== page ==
Blogging Versus Working
Michael at 2blowhards (although there appear to be four listed in the sidebar) considers the economics of blogging and observes,
According to usage and stats tables, approximately 150% of blogging activity takes place during what are usually considered to be “work hours.” Which a non-economist might take to suggest a few things, such as 1) A lot of people are underemployed, 2) A lot of people feel that they aren’t able to contribute much of what they have to offer at the workplace, and 3) A lot of people find blogging more rewarding than job-style working.
Maintaining a good blog is a lot of work; more so than most jobs, frankly. But few people can make a living living “the life of the mind.” Aside from perhaps think tank fellows, syndicated columnists, and endowed chairs at truly elite universities, not too many jobs I can think of allow people to read what they want, write about what they want, and chat with interested visitors from around the planet. And think tankers and columnists have deadlines to meet and even the most privileged professors have the occasional paper to grade and committee meeting to attend.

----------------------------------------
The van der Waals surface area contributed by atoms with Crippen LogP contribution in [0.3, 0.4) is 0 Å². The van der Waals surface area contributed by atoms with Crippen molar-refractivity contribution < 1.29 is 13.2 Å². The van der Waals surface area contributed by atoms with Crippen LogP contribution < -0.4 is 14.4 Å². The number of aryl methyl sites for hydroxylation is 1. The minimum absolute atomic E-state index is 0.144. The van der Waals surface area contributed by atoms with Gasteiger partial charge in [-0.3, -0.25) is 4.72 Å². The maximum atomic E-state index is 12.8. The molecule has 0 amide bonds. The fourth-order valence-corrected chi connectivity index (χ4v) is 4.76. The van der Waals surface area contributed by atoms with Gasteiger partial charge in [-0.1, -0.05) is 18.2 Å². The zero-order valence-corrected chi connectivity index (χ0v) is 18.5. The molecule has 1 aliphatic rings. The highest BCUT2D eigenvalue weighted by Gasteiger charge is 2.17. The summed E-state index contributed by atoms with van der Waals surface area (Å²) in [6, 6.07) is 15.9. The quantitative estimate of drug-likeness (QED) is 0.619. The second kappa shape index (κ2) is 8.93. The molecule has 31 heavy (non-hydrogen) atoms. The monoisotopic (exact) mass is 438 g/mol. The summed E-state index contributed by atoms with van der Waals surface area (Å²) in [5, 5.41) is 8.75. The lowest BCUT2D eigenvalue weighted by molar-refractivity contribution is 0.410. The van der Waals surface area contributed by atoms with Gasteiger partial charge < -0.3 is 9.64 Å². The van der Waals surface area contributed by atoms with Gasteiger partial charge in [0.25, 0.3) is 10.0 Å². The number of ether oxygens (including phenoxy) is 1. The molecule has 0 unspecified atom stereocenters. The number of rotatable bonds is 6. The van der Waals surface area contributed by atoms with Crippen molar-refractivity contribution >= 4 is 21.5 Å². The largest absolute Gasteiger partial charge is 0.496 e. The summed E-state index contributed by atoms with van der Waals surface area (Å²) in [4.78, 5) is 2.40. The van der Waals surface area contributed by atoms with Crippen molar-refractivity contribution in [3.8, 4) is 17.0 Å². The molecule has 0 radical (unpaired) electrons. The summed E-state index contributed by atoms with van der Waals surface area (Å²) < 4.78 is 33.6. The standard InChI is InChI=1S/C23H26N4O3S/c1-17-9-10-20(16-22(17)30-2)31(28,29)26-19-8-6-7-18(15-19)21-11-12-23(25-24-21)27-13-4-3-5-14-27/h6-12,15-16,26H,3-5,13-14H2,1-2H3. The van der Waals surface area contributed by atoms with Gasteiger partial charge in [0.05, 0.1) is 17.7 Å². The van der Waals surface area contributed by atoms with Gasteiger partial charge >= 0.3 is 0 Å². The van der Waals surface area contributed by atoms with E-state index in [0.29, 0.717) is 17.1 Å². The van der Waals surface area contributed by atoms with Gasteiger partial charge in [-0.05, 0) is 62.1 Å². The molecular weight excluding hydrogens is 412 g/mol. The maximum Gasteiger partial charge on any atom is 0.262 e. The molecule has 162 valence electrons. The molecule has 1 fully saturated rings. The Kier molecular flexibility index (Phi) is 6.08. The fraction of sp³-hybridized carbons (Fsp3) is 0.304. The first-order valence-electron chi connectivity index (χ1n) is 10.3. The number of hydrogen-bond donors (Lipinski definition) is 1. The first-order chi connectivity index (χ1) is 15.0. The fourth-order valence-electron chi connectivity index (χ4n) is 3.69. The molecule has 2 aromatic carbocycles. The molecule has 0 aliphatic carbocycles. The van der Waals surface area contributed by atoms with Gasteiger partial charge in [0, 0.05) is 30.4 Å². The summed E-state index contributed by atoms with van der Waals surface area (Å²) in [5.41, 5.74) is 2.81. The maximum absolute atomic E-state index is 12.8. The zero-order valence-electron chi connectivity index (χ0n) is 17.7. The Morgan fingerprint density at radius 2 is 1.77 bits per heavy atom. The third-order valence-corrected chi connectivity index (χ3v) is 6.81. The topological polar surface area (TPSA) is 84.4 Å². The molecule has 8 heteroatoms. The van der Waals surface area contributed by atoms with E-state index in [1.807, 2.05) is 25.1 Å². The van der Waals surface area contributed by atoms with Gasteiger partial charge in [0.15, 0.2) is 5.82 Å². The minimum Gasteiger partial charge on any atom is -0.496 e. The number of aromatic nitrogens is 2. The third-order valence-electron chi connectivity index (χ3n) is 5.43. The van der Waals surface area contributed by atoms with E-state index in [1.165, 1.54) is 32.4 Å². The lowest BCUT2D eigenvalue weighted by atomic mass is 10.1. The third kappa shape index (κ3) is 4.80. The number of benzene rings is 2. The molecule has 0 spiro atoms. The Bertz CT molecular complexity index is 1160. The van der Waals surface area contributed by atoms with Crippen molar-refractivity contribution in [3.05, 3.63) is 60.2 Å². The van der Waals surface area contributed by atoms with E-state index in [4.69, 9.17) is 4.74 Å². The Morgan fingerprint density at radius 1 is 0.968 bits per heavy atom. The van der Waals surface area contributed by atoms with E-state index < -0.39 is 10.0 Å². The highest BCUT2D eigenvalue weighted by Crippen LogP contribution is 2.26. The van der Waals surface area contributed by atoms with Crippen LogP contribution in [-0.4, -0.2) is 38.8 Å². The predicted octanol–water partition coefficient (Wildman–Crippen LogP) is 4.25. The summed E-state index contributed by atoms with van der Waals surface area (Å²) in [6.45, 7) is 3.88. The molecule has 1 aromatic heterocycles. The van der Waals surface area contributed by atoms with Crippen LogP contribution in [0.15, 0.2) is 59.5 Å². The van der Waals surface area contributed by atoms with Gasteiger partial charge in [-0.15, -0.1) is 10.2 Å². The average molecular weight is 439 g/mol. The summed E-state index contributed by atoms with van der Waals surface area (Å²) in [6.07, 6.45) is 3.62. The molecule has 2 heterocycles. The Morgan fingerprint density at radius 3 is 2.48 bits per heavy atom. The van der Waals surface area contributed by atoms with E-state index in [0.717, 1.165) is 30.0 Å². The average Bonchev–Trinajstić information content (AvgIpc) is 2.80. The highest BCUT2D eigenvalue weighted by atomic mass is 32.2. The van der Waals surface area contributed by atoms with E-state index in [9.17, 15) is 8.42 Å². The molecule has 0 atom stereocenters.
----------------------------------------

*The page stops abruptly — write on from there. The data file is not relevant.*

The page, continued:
As the reminder to those complaining about having to do stuff they don’t want to on the job goes, “That’s why they call it work.”
There are a growing number of bloggers making a living at it. For the most part, though, I suspect they have done so by turning it into work.
Hat tip: Tyler Cowing
There was a piece on the New York Law Journal not long ago about blogging at work (and not necessarily blogging “for” work), from which I took away this:
I have a little more (but not much more) about blogging at work here.
You’ve been listening to too many of Bush’s speeches James!
What are these “usually considered to be ‘work hours'” that Michael refers to?
Actually, I’m also having trouble getting my head around 150% used in this context. There are a lot of activities I wish I could do 150% at any point during the day, but I digress.
Admittedly I may bang out a blog entry at work. I’ve got a Firefox add-in that makes this very easy and quick to accomplish. And, as I’m in the process of looking something up on the internet for work I may, if a headline catches my eye, stop and read a non-work piece.
At the same time I will admit to knocking out an eval after supper or working on a project over the weekend in the friendly confines of my home.
It seems to me that one of the by-products of technology is the erosion of barriers between sections of our lives.
I think the 150% number was snark, not an actual statistic.
And I agree on the fungibility of time argument, although employers are a lot more understanding of you doing their work on your time than vice-versa.